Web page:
While you can replay the game as The Divine Dragon of the opposite gender to what you chose the first time around, as well as play around with different class and skill choices, it’s a pretty linear game overall. This isn’t to its detriment however, as plenty of DLC is still on the way, with extra story content being planned for the end of 2023 in the form of the game’s Expansion Pass (more on this later).
Gameplay – An In-Depth SRPG You Won’t Be Able to Put Down
The main gameplay pillar of a mainline Fire Emblem game lies in its strategic turn-based combat. Luckily, Fire Emblem Engage covers its bases in this department with flying colors. Whether you’re fighting in green pastures with little in terms of terrain variety, snowy mountains with icy fields, or night-time maps with torches you need to light to see anything, Fire Emblem Engage and its gameplay are plain fun.
You’ll never feel like you’re at a severe disadvantage or lack the tools to face the scenario you’re about to tackle. Your army will always likely consist of double the number of units you can take into the field, making the selection of your fighting units a game in itself. Fire Emblem Engage retains some of FE: Three Houses’ social features by enabling you to raise the relationship levels between different units to make them work better in the field. This will help raise their statistics when standing next to one another, or when chain-attacking enemies.
Variety is the Name of The Game Here
Fire Emblem Engage reintroduces the weapon triangle which was abandoned in FE: Three Houses which turns combat into a game of rock-paper-scissors. In short, swords beat axes, axes beat lances, and lances beat swords, with ranged units standing apart from the triangle and following a different rule set. This makes it easy for you to plan which units will attack which enemies, and which ones you should steer clear of, letting archers or mages pick them off instead.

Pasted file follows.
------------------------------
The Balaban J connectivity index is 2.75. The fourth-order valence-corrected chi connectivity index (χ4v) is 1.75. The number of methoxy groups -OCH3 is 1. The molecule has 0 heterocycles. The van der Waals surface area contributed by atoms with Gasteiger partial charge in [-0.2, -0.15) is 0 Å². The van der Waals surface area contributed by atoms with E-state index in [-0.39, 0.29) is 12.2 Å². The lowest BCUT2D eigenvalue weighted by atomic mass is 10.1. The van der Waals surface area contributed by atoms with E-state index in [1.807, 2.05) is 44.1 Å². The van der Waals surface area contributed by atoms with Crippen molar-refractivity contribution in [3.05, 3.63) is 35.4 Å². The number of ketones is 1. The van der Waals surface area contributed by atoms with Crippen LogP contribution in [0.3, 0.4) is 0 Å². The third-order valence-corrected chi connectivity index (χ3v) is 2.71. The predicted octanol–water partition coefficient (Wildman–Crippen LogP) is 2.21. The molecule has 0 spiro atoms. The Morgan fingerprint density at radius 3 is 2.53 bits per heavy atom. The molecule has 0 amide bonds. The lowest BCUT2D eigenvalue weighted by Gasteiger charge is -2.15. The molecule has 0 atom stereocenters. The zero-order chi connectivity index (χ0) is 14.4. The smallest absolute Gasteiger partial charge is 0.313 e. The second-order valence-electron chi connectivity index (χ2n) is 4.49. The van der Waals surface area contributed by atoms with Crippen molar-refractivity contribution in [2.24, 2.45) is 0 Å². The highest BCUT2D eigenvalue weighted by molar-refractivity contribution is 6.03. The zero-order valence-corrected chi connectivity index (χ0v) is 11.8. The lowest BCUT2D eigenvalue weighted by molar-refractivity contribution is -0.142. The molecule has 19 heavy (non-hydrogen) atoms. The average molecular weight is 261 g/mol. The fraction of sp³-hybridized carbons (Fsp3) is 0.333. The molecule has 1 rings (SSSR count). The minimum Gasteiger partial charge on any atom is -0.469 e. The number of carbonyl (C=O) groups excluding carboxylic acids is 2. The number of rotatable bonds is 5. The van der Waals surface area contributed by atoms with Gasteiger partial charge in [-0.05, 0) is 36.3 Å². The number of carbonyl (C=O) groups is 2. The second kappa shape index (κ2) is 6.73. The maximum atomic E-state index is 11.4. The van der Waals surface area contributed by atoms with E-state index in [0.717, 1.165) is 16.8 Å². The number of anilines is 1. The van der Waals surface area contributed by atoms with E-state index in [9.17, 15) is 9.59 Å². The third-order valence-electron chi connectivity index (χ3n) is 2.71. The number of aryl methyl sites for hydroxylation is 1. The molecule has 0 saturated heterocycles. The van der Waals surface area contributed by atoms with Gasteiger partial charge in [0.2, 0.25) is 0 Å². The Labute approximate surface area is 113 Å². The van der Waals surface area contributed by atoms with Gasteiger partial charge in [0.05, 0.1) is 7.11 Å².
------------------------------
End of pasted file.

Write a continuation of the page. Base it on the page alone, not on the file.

There is little in terms of gameplay “variety” here, but the core gameplay of Fire Emblem Engage is so deep and rewarding that you’ll want to come back to it again and again. Thanks to its turn-based nature, it’s a game that’s easy to pick up but hard to master, especially as you approach the end game.
The game also splits its battle scenarios into three groups: story chapters, paralogues (unlocking new heroes), and skirmishes (random battles). You can tackle different types of battles at any point to grind for levels, rewards, or heroes, or simply focus on story chapters to progress through the story.
Emblem Rings – The Game’s Way of Handling Nostalgia
The main selling point of Fire Emblem Engage lies in its Emblem Rings. Emblem Rings allow the player to summon heroes from various Fire Emblem games and pair them with individual units on the battlefield. These Emblem Rings are powerful tools that can put your enemies at a severe disadvantage whenever you activate them.